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Emergency Moves Against Ebola Onslaught in Guinea Unveiled by the WHO

by Kathy Jones on April 18, 2014 at 9:36 PM
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 Emergency Moves Against Ebola Onslaught in Guinea Unveiled by the WHO

A raft of emergency measures have been launched by the World Health Organization in the Guinean capital Conakry to control an outbreak of the deadly Ebola virus that has so far killed a hundred people across the country.

The UN health agency announced emergency training for 70 people who would fan out across the community to track people who have had close contact with Ebola patients.

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The agency is also setting up a special alert and response operation centre within the Guinean ministry of health in order to handle all matters relating to the Ebola scare.

The WHO also said that it was training staff at Guinea's Donka national teaching hospital and would be expanding that programme to other health facilities in the coming days.
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The WHO this week described west Africa's first-ever Ebola outbreak as among the most challenging since the virus emerged in 1976 in what is now the Democratic Republic of Congo.

According to the latest WHO figures, 157 people have been infected with Ebola in Guinea, 101 of whom have died.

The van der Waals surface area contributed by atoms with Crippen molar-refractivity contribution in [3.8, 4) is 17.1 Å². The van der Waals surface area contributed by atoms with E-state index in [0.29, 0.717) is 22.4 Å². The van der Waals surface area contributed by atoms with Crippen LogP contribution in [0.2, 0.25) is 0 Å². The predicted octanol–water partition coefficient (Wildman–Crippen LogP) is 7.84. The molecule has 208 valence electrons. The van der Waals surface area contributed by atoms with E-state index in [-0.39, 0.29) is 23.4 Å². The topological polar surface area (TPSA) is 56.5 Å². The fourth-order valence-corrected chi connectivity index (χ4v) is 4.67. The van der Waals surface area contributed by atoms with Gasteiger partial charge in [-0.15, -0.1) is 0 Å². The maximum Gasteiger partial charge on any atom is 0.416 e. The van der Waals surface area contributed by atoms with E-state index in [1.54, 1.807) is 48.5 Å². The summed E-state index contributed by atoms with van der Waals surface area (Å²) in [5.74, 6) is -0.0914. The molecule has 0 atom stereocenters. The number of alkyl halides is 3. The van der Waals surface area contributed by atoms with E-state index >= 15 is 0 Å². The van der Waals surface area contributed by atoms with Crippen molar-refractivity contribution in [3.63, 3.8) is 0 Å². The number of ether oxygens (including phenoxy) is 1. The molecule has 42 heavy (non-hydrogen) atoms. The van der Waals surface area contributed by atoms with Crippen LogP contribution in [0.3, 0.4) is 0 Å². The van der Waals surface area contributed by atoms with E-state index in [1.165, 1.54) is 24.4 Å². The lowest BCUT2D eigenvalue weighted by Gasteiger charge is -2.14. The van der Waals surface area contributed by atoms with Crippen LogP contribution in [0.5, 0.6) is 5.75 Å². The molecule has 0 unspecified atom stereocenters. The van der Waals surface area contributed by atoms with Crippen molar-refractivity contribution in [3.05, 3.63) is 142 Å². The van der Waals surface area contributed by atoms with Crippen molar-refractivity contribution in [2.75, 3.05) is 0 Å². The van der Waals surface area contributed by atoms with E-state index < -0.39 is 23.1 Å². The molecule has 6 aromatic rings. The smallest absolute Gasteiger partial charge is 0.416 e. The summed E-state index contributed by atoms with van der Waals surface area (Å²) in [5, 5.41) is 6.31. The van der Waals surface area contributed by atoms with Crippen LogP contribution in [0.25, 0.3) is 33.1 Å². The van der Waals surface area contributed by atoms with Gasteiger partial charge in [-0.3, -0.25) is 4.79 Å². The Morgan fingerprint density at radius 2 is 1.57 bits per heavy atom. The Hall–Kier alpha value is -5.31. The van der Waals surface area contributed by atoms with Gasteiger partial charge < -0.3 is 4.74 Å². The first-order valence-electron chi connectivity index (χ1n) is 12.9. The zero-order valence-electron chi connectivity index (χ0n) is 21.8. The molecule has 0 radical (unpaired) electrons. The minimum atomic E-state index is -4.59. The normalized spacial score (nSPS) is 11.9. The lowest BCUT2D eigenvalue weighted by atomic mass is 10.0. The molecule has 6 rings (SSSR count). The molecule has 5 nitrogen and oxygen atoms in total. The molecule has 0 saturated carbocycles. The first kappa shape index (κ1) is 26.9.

The outbreak began in the forests of southern Guinea, but has spread to Conkary, a sprawling port city on the Atlantic coast and home to between 1.5 million and two million people.

In neighbouring Liberia, there have been 21 cases, including 10 fatalities.

While the WHO has not recommended any trade or travel restrictions, the region is braced against the epidemic, with Senegal closing its border with Guinea.

The most severe strains of Ebola have had a 90 percent fatality rate, and there is no vaccine, cure or specific treatment.

Ebola leads to haemorrhagic fever, causing muscle pain, weakness, vomiting, diarrhoea and, in severe cases, organ failure and unstoppable bleeding.

The chances of survival increase if patients are kept hydrated and treated for secondary infections.

The virus can be transmitted to humans who handle sick or dead wild animals -- believed to be its original source -- and between humans through direct contact with another's blood, faeces or sweat.

It can be stemmed by identifying the sick and tracing those with whom they have had contact -- more than 600 people in Guinea, according to the WHO -- and applying infection-control measures in homes and clinics.

Source: AFP
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